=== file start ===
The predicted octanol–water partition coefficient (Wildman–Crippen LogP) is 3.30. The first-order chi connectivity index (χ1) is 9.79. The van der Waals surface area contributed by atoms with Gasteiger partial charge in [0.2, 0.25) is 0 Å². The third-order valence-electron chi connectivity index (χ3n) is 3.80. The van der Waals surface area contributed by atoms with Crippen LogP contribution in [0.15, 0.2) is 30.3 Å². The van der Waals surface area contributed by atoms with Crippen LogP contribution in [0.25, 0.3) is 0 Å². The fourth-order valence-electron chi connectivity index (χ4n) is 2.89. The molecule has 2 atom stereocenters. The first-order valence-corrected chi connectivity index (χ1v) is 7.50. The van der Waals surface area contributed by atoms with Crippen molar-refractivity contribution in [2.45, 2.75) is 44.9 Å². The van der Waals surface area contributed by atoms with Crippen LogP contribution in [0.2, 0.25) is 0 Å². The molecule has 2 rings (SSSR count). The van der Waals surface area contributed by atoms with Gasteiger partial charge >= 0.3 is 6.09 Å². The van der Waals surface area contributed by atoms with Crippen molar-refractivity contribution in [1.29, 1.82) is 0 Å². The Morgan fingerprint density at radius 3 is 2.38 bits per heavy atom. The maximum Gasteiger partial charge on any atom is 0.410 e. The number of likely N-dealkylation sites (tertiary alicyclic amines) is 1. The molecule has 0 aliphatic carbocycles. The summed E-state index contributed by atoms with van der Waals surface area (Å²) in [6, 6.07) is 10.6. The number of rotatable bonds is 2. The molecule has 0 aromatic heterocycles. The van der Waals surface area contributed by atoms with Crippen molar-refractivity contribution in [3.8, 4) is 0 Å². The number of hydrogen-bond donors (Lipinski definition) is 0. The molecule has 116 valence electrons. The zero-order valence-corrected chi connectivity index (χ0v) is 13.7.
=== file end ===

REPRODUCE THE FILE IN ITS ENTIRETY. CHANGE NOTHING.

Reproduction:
The predicted octanol–water partition coefficient (Wildman–Crippen LogP) is 3.30. The first-order chi connectivity index (χ1) is 9.79. The van der Waals surface area contributed by atoms with Gasteiger partial charge in [0.2, 0.25) is 0 Å². The third-order valence-electron chi connectivity index (χ3n) is 3.80. The van der Waals surface area contributed by atoms with Crippen LogP contribution in [0.15, 0.2) is 30.3 Å². The van der Waals surface area contributed by atoms with Crippen LogP contribution in [0.25, 0.3) is 0 Å². The fourth-order valence-electron chi connectivity index (χ4n) is 2.89. The molecule has 2 atom stereocenters. The first-order valence-corrected chi connectivity index (χ1v) is 7.50. The van der Waals surface area contributed by atoms with Crippen molar-refractivity contribution in [2.45, 2.75) is 44.9 Å². The van der Waals surface area contributed by atoms with Crippen LogP contribution in [0.2, 0.25) is 0 Å². The molecule has 2 rings (SSSR count). The van der Waals surface area contributed by atoms with Gasteiger partial charge >= 0.3 is 6.09 Å². The van der Waals surface area contributed by atoms with Crippen molar-refractivity contribution in [1.29, 1.82) is 0 Å². The Morgan fingerprint density at radius 3 is 2.38 bits per heavy atom. The maximum Gasteiger partial charge on any atom is 0.410 e. The number of likely N-dealkylation sites (tertiary alicyclic amines) is 1. The molecule has 0 aliphatic carbocycles. The summed E-state index contributed by atoms with van der Waals surface area (Å²) in [6, 6.07) is 10.6. The number of rotatable bonds is 2. The molecule has 0 aromatic heterocycles. The van der Waals surface area contributed by atoms with Crippen molar-refractivity contribution in [3.8, 4) is 0 Å². The number of hydrogen-bond donors (Lipinski definition) is 0. The molecule has 116 valence electrons. The zero-order valence-corrected chi connectivity index (χ0v) is 13.7.